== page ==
Sometimes I write a post that seems a little personal or a little moody, then I think, that is rather embarrassing, I will just shuffle it down the page as quickly as possible with another post. So, here is that shuffling post.
We are working through the book of Romans at church at the moment. Once upon a time I did the evening lecture course at Moore Theological College on Romans, but it is astonishing how quickly one can forget. So I revisited my books on Romans and thought it would be a good opportunity to read something to delve a little deeper. I picked up a book I bought some years ago on Romans Chapter 8, called How The Gospel Brings Us All the Way Home, by Derek Thomas. It’s basically a commentary on this one chapter, one of my favourite chapters in the bible.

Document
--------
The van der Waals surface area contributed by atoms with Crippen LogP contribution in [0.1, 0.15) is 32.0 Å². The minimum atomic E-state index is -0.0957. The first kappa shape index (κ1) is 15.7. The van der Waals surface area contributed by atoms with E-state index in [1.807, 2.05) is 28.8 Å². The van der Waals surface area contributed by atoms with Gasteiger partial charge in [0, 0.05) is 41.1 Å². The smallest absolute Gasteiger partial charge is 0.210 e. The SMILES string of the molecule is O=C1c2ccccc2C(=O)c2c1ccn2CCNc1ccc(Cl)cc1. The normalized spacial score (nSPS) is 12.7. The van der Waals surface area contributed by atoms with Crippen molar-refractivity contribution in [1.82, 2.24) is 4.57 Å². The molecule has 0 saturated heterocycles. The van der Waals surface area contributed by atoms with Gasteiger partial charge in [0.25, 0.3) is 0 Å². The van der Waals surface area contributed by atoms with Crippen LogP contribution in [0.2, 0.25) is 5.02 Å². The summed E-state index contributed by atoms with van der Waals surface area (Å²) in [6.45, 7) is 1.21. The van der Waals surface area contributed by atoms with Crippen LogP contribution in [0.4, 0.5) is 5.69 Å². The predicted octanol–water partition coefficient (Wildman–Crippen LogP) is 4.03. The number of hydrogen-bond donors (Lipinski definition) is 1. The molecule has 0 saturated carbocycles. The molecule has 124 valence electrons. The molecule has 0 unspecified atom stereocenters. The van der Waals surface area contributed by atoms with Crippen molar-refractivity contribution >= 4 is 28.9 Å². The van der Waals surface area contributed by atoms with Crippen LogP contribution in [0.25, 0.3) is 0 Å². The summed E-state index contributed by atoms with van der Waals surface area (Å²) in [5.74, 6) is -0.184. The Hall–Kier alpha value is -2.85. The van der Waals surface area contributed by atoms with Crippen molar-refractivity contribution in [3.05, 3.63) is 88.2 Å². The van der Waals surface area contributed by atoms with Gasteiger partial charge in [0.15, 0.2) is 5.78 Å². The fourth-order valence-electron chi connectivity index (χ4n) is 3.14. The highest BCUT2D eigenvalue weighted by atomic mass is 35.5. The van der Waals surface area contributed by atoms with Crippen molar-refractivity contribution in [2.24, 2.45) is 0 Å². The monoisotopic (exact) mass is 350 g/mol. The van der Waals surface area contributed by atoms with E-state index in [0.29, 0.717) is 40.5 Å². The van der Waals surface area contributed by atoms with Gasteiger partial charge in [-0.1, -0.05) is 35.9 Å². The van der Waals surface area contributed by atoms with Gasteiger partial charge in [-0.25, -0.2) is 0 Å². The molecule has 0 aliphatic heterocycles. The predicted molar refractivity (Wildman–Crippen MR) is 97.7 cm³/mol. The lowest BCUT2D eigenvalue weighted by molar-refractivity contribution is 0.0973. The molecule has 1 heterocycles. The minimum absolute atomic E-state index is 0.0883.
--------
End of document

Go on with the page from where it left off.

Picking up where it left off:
I haven’t finished it yet, but it’s good. Sometimes human love dramas can seem so frail and fraught, so thwarted by misunderstandings and failed expectations and lost opportunities or even other people’s actions, that we can feel that the whole business is all very tenuous and insecure. But here is something from the chapter on our Union with Christ (Romans 8:35-39):
The theme that Paul now reflects upon is our complete security: no one and nothing can sever us from the arms of God’s embrace. Peter reflected on it, too, affirming that Christians have an “inheritance that is imperishable, undefiled, and unfading, kept in heaven” (1 Peter 1:4).
How can we be sure of God’s keeping? Because He loves us—a love, as J.I. Packer writes in Knowing God, that “is a function of omnipotence, and has at its heart a almighty purpose to bless which cannot be thwarted.”
God’s love, then, is wedded to sovereign power and sovereign will. We say, “Where there’s a will, there’s a way,” and when the will in question is God’s, the way is certain. God wills to save us, and bring us home, and nothing can stop Him.